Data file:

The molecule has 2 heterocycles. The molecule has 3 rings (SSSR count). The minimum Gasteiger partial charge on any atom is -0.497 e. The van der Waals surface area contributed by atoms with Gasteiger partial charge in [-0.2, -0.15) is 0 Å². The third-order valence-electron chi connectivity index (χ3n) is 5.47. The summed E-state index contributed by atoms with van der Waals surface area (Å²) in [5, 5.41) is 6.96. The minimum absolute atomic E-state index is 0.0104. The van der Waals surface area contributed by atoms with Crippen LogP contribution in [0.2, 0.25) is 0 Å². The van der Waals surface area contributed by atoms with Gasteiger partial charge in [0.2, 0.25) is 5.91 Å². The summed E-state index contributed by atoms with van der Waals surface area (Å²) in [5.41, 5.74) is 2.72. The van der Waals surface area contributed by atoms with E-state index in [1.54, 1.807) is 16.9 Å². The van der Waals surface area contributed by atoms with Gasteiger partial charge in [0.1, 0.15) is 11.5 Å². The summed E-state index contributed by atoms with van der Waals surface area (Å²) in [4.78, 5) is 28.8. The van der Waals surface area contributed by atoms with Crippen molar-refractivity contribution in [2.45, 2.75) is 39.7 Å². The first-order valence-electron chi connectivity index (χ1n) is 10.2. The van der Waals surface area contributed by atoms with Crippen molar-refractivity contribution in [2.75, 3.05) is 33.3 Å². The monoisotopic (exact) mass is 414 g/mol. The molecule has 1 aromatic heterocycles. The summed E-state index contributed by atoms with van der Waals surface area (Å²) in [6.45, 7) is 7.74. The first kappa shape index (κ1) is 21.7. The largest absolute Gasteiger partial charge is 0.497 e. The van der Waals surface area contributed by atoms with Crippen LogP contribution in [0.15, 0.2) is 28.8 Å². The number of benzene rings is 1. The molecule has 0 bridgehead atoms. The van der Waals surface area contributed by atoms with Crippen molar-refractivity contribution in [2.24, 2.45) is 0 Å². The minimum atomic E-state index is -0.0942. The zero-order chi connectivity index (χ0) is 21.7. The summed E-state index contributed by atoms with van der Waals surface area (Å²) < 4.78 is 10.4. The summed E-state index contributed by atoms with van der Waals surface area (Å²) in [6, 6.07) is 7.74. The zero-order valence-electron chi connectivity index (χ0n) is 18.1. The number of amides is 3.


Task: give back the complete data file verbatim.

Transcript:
The molecule has 2 heterocycles. The molecule has 3 rings (SSSR count). The minimum Gasteiger partial charge on any atom is -0.497 e. The van der Waals surface area contributed by atoms with Gasteiger partial charge in [-0.2, -0.15) is 0 Å². The third-order valence-electron chi connectivity index (χ3n) is 5.47. The summed E-state index contributed by atoms with van der Waals surface area (Å²) in [5, 5.41) is 6.96. The minimum absolute atomic E-state index is 0.0104. The van der Waals surface area contributed by atoms with Crippen LogP contribution in [0.2, 0.25) is 0 Å². The van der Waals surface area contributed by atoms with Gasteiger partial charge in [0.2, 0.25) is 5.91 Å². The summed E-state index contributed by atoms with van der Waals surface area (Å²) in [5.41, 5.74) is 2.72. The van der Waals surface area contributed by atoms with E-state index in [1.54, 1.807) is 16.9 Å². The van der Waals surface area contributed by atoms with Gasteiger partial charge in [0.1, 0.15) is 11.5 Å². The summed E-state index contributed by atoms with van der Waals surface area (Å²) in [4.78, 5) is 28.8. The van der Waals surface area contributed by atoms with Crippen molar-refractivity contribution in [2.45, 2.75) is 39.7 Å². The first-order valence-electron chi connectivity index (χ1n) is 10.2. The van der Waals surface area contributed by atoms with Crippen molar-refractivity contribution in [2.75, 3.05) is 33.3 Å². The monoisotopic (exact) mass is 414 g/mol. The molecule has 1 aromatic heterocycles. The summed E-state index contributed by atoms with van der Waals surface area (Å²) in [6.45, 7) is 7.74. The first kappa shape index (κ1) is 21.7. The largest absolute Gasteiger partial charge is 0.497 e. The van der Waals surface area contributed by atoms with Crippen LogP contribution in [0.15, 0.2) is 28.8 Å². The number of benzene rings is 1. The molecule has 0 bridgehead atoms. The van der Waals surface area contributed by atoms with Crippen molar-refractivity contribution in [2.24, 2.45) is 0 Å². The minimum atomic E-state index is -0.0942. The zero-order chi connectivity index (χ0) is 21.7. The summed E-state index contributed by atoms with van der Waals surface area (Å²) < 4.78 is 10.4. The summed E-state index contributed by atoms with van der Waals surface area (Å²) in [6, 6.07) is 7.74. The zero-order valence-electron chi connectivity index (χ0n) is 18.1. The number of amides is 3.